Poverty and Social Progress

Poverty and Social Progress

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Poverty and Social Progress

Poverty and Social Progress

Read FREE!

Excerpt

A scientific study of poverty shows how fatuous are most of the measures whose familiar shibboleths are philanthropy, social service, moral reform, and religion. An effective program for the prevention of poverty cannot be devised and carried out until an intensive and accurate analysis of the manifold causes of poverty has been made. Such a study requires an extensive knowledge of human nature and social organization. It is obviously impossible to make an exhaustive study within the limits of one book. But I have endeavored to give a comprehensive survey of the problems of poverty which shows the one-sided character of many of the explanations of its causation and which will at least furnish the starting point for an effective program of prevention.

Chapters III-V, inclusive, discuss the biological factors in the causation of poverty. Readers not interested in this aspect of the subject may omit these chapters and yet not be seriously inconvenienced in reading the remainder of the book.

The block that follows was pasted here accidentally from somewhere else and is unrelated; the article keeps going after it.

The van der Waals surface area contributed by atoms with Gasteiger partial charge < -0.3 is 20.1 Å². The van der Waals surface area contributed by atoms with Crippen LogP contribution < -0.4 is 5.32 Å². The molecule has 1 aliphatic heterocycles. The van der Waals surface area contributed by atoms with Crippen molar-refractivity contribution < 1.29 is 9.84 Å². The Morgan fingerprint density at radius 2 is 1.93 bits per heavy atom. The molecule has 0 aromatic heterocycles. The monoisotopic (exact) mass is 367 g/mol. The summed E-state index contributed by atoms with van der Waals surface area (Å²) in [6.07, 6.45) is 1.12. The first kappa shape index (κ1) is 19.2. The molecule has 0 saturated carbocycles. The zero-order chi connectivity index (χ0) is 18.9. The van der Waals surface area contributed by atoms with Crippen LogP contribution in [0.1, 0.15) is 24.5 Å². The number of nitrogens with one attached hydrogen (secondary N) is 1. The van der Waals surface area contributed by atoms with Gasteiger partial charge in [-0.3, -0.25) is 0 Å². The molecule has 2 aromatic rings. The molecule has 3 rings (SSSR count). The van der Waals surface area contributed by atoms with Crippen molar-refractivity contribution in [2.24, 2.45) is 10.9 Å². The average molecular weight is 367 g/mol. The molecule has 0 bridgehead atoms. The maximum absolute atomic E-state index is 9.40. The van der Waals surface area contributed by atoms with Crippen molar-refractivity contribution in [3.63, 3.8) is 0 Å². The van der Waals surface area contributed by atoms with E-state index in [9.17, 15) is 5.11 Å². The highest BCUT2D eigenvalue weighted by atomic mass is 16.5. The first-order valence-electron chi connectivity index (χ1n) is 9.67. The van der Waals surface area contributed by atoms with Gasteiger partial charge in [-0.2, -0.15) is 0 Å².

While all of the important causes of poverty are discussed, it goes without saying that the outstanding ones are the economic factors, since poverty is primarily an economic condition. Consequently the discussion centers in the main around the two fundamental economic problems, namely, those of the production and the distribution of wealth.

This book should be useful to many persons who are interested in these important social questions. It furnishes data of great value for the solution of many of the problems of citizenship and statesmanship. It is also suitable for use as a textbook for college and university courses on charities, poverty, pauperism, dependency, social pathology, etc. It will give the student an insight into the nature and causes of these great social evils and will furnish a basis for a more detailed study of special topics within this field.

I wish to thank Professor T. N. Carver of Harvard University; Professors W. E. Clark, A. J. Goldfarb, and H. B. Woolston of . . .

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